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In January 2015, we reported that California’s law on advertising “Made in USA” claims, Cal. Bus. & Prof. Code § 17533.7, had been interpreted as imposing a stricter standard than guidelines adopted by the Federal Trade Commission (FTC) on the same issue. Specifically, the California law had been interpreted to require that 100 percent of all labor and material in a product be domestic before the product could be advertised as “Made in USA.”

On Sept. 1, 2015, California amended its statute. The new statute allows a manufacturer to advertise a product as “Made in the USA” as long as (1) the foreign components of the product do not “constitute more than 5% of the final wholesale value” of the product, or (2) the manufacturer can show that it cannot obtain the foreign components of the product in the U.S. and those components “constitute not more than 10% of the final wholesale value” of the product. The amended statute takes effect Jan. 1, 2016.

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Photo of Ed Chansky Ed Chansky

Ed Chansky focuses his practice in the areas of intellectual property (particularly development, selection, protection and licensing of trademarks worldwide) and advertising, sales promotion, and trade-regulation law, including charitable promotions, cause-related marketing, sweepstakes, contests, gift cards, eCommerce, substantiation of advertising claims, social gaming,

Ed Chansky focuses his practice in the areas of intellectual property (particularly development, selection, protection and licensing of trademarks worldwide) and advertising, sales promotion, and trade-regulation law, including charitable promotions, cause-related marketing, sweepstakes, contests, gift cards, eCommerce, substantiation of advertising claims, social gaming, social media, and all aspects of unfair or deceptive trade practices in a wide variety of industries.

A trusted advisor to many national companies, Ed is a frequent speaker at seminars and conferences on advertising and promotion law topics, including sweepstakes, premium production, coupon and rebate offers, charitable promotions, social gaming, and social media, and has helped shape state legislation affecting sales promotion matters. He also works with clients on a wide range of contract and licensing matters, including agency-client agreements in the advertising and sales promotion industries, software and website development, privacy policies and terms of use, and other matters affecting intellectual property, marketing and electronic commerce. For many years, he worked as a part-time musician (trombone) playing everything from grand opera to rhythm and blues.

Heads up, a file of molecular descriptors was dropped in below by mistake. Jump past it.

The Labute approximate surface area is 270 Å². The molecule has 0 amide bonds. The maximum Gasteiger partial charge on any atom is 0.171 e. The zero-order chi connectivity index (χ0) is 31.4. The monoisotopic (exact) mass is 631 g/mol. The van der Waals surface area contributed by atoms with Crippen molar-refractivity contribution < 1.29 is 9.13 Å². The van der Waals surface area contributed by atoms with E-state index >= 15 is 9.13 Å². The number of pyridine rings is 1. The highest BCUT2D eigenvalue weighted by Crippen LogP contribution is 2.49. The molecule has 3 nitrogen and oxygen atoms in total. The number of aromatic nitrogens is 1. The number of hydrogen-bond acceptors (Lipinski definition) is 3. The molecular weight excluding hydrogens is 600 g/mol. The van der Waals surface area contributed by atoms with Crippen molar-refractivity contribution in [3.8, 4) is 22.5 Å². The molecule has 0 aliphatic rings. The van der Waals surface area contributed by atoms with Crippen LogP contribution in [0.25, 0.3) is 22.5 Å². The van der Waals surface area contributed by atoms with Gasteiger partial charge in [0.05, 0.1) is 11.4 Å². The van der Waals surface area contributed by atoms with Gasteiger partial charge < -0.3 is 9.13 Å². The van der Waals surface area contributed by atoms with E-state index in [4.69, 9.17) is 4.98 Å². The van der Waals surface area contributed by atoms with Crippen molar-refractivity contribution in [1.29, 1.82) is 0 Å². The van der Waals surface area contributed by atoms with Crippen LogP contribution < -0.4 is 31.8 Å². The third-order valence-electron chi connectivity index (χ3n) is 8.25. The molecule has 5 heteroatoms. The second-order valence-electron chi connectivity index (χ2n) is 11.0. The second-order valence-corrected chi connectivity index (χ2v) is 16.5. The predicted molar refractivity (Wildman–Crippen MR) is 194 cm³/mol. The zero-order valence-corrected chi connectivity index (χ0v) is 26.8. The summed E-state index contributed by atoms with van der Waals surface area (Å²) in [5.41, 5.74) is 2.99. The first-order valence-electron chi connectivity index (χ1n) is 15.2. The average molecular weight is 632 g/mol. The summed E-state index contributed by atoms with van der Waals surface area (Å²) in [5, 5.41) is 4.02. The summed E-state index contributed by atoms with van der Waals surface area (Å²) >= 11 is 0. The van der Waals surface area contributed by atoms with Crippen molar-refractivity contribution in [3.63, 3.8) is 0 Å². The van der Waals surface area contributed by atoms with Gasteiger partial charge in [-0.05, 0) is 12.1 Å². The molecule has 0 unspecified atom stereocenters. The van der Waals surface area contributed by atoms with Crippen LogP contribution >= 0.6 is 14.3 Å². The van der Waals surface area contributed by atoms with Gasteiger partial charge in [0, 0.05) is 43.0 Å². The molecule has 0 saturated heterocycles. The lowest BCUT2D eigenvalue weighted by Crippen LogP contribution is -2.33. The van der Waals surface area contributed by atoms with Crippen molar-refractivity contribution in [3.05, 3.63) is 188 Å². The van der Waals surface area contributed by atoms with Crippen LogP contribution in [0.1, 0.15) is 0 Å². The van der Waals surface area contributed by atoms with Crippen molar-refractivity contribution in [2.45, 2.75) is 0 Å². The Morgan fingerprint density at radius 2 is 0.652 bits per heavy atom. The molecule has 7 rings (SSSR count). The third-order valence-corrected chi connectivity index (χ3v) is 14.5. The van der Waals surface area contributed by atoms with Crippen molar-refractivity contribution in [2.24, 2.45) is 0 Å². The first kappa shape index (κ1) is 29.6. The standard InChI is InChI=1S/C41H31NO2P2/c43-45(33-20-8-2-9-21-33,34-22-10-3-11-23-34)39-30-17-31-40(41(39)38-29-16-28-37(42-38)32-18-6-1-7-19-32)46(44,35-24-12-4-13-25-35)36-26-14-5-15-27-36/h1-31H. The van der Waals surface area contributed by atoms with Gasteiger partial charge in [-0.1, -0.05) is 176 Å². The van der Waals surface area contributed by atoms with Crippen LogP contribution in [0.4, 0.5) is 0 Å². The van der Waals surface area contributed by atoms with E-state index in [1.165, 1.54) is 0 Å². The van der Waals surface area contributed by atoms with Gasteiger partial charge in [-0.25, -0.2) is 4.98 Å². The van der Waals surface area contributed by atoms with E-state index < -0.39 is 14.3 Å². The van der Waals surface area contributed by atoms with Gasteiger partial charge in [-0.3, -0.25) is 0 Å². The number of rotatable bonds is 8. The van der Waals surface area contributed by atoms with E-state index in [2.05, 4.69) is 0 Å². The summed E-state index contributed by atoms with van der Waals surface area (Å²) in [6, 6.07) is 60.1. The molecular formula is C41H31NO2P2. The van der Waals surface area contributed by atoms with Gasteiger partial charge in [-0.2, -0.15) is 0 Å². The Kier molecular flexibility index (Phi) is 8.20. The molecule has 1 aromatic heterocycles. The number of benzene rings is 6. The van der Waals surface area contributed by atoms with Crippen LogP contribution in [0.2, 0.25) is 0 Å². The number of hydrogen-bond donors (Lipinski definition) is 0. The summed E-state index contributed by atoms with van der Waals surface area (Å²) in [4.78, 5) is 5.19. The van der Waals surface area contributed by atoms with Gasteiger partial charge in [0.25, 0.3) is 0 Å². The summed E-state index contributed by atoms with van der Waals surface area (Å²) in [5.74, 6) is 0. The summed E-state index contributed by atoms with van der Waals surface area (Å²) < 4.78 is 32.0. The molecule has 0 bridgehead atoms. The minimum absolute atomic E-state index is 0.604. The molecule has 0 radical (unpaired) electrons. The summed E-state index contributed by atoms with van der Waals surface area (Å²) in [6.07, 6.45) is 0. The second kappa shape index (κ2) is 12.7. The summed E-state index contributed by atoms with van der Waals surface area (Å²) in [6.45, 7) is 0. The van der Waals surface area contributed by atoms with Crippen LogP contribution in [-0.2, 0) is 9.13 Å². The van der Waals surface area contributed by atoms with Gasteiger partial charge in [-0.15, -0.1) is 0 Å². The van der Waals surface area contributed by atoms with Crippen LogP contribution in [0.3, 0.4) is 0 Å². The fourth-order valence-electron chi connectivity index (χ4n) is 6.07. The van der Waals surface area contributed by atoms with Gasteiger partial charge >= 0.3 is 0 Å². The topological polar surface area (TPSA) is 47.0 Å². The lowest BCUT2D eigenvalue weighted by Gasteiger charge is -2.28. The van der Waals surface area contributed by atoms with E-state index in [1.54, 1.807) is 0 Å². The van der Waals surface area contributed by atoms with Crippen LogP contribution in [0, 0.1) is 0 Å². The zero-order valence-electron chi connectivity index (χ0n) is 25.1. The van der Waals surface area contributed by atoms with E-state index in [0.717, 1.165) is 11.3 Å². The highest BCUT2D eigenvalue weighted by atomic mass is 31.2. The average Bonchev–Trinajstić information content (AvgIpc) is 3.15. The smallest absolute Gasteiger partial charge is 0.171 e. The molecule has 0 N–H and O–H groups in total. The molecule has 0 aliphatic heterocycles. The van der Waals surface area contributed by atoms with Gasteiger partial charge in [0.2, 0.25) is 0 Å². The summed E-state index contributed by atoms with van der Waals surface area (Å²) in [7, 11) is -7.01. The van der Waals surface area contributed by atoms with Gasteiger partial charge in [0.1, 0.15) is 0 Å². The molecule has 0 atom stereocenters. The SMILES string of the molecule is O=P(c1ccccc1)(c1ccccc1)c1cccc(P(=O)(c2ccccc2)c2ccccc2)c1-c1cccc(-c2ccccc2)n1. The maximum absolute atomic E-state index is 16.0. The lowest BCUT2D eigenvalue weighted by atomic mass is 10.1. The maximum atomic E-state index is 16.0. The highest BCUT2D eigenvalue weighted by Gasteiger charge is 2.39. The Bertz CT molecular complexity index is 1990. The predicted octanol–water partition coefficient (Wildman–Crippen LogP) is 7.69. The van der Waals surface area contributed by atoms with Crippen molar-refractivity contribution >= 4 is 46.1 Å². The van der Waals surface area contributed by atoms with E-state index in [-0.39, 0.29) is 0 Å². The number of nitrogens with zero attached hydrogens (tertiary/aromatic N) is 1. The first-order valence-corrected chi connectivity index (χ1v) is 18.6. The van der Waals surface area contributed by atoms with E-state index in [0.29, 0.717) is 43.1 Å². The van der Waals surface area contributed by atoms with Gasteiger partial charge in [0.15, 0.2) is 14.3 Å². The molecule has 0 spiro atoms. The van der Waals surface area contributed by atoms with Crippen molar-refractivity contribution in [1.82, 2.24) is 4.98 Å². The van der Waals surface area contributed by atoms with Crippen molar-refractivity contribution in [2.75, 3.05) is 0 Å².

Photo of Frank Citera Frank Citera

Francis A. “Frank” Citera is a nationally-recognized trial lawyer representing clients in product liability, toxic torts, class actions and other complex litigation matters in federal and state courts. Frank has over 35 years of experience and is co-chair of the firm’s Product Liability

Francis A. “Frank” Citera is a nationally-recognized trial lawyer representing clients in product liability, toxic torts, class actions and other complex litigation matters in federal and state courts. Frank has over 35 years of experience and is co-chair of the firm’s Product Liability and Mass Torts Litigation Practice and co-chairs the Chicago Litigation Practice. An experienced architect of litigation strategies, Frank defends companies in various industries and business sectors including retailers such as Albertson’s, Claire’s Stores, Inc., Sears, and Whole Foods to technology and electronics companies like Qualcomm, Sony Electronics, and Underwriters Laboratories. He has achieved success in defeating class certification, disputing alleged claims in court, and obtaining summary judgments and outright dismissals prior to trial.

Ranked in Chambers USA for Product Liability: Consumer Class Actions (Band 2), Frank handles multi-state consumer class actions and often serves as national coordinating counsel for companies facing multidistrict and overlapping class action proceedings. He advises clients on risk management, crisis management and communications, and product safety matters and has appeared before federal and state agencies such as the Consumer Product Safety Commission, the National Highway Traffic Safety Administration, the Food and Drug Administration, and the National Transportation Safety Board. Frank has been recognized by Chambers USA and Leading Lawyers Network, and The Legal 500 United States describes him as being “highly experienced and capable” and “renowned for his toxic tort and product liability work.”